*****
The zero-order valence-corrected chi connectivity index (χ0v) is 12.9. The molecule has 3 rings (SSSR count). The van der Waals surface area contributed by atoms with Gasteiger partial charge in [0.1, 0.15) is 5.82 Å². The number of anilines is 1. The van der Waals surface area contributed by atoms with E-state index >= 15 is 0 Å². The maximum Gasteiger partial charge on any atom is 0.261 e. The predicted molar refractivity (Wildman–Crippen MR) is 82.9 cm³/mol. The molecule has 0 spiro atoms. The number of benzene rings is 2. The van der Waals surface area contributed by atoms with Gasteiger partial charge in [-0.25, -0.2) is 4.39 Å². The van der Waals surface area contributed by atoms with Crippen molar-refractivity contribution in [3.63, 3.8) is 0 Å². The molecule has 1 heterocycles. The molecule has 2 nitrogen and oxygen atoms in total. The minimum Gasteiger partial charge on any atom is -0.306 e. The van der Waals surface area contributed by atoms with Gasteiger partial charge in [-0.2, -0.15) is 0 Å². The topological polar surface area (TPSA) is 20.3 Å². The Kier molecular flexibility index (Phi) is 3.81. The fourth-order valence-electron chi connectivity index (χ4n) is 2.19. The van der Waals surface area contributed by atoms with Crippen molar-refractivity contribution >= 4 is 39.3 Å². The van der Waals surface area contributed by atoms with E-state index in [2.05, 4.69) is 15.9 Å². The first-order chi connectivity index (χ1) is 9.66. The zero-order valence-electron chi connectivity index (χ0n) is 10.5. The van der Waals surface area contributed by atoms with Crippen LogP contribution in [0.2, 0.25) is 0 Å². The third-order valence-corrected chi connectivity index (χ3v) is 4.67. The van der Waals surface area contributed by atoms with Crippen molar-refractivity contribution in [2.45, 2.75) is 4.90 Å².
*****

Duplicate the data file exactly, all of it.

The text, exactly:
The zero-order valence-corrected chi connectivity index (χ0v) is 12.9. The molecule has 3 rings (SSSR count). The van der Waals surface area contributed by atoms with Gasteiger partial charge in [0.1, 0.15) is 5.82 Å². The number of anilines is 1. The van der Waals surface area contributed by atoms with E-state index >= 15 is 0 Å². The maximum Gasteiger partial charge on any atom is 0.261 e. The predicted molar refractivity (Wildman–Crippen MR) is 82.9 cm³/mol. The molecule has 0 spiro atoms. The number of benzene rings is 2. The van der Waals surface area contributed by atoms with Gasteiger partial charge in [-0.25, -0.2) is 4.39 Å². The van der Waals surface area contributed by atoms with Crippen molar-refractivity contribution in [3.63, 3.8) is 0 Å². The molecule has 1 heterocycles. The molecule has 2 nitrogen and oxygen atoms in total. The minimum Gasteiger partial charge on any atom is -0.306 e. The van der Waals surface area contributed by atoms with Gasteiger partial charge in [-0.2, -0.15) is 0 Å². The topological polar surface area (TPSA) is 20.3 Å². The Kier molecular flexibility index (Phi) is 3.81. The fourth-order valence-electron chi connectivity index (χ4n) is 2.19. The van der Waals surface area contributed by atoms with Crippen molar-refractivity contribution >= 4 is 39.3 Å². The van der Waals surface area contributed by atoms with E-state index in [2.05, 4.69) is 15.9 Å². The first-order chi connectivity index (χ1) is 9.66. The zero-order valence-electron chi connectivity index (χ0n) is 10.5. The van der Waals surface area contributed by atoms with Crippen LogP contribution in [0.2, 0.25) is 0 Å². The third-order valence-corrected chi connectivity index (χ3v) is 4.67. The van der Waals surface area contributed by atoms with Crippen molar-refractivity contribution in [2.45, 2.75) is 4.90 Å².